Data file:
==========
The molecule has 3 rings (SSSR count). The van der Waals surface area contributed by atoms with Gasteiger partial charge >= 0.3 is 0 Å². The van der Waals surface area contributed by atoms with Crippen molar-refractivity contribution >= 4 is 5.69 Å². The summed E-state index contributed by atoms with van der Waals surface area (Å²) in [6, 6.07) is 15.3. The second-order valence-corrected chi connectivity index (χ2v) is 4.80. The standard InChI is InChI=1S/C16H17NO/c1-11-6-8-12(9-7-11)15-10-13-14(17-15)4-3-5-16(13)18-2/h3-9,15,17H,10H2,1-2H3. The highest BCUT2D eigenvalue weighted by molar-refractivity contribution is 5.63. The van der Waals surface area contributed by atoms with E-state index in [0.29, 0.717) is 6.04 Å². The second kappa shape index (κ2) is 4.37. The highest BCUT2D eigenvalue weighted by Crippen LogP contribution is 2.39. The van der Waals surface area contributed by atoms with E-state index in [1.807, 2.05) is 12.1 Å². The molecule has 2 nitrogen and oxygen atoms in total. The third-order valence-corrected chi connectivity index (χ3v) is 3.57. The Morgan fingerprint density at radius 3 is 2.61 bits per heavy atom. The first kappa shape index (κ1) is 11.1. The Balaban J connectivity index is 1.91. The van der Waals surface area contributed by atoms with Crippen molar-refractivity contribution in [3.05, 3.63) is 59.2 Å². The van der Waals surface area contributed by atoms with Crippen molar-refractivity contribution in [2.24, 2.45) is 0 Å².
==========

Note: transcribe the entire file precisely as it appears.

The molecule has 3 rings (SSSR count). The van der Waals surface area contributed by atoms with Gasteiger partial charge >= 0.3 is 0 Å². The van der Waals surface area contributed by atoms with Crippen molar-refractivity contribution >= 4 is 5.69 Å². The summed E-state index contributed by atoms with van der Waals surface area (Å²) in [6, 6.07) is 15.3. The second-order valence-corrected chi connectivity index (χ2v) is 4.80. The standard InChI is InChI=1S/C16H17NO/c1-11-6-8-12(9-7-11)15-10-13-14(17-15)4-3-5-16(13)18-2/h3-9,15,17H,10H2,1-2H3. The highest BCUT2D eigenvalue weighted by molar-refractivity contribution is 5.63. The van der Waals surface area contributed by atoms with E-state index in [0.29, 0.717) is 6.04 Å². The second kappa shape index (κ2) is 4.37. The highest BCUT2D eigenvalue weighted by Crippen LogP contribution is 2.39. The van der Waals surface area contributed by atoms with E-state index in [1.807, 2.05) is 12.1 Å². The molecule has 2 nitrogen and oxygen atoms in total. The third-order valence-corrected chi connectivity index (χ3v) is 3.57. The Morgan fingerprint density at radius 3 is 2.61 bits per heavy atom. The first kappa shape index (κ1) is 11.1. The Balaban J connectivity index is 1.91. The van der Waals surface area contributed by atoms with Crippen molar-refractivity contribution in [3.05, 3.63) is 59.2 Å². The van der Waals surface area contributed by atoms with Crippen molar-refractivity contribution in [2.24, 2.45) is 0 Å².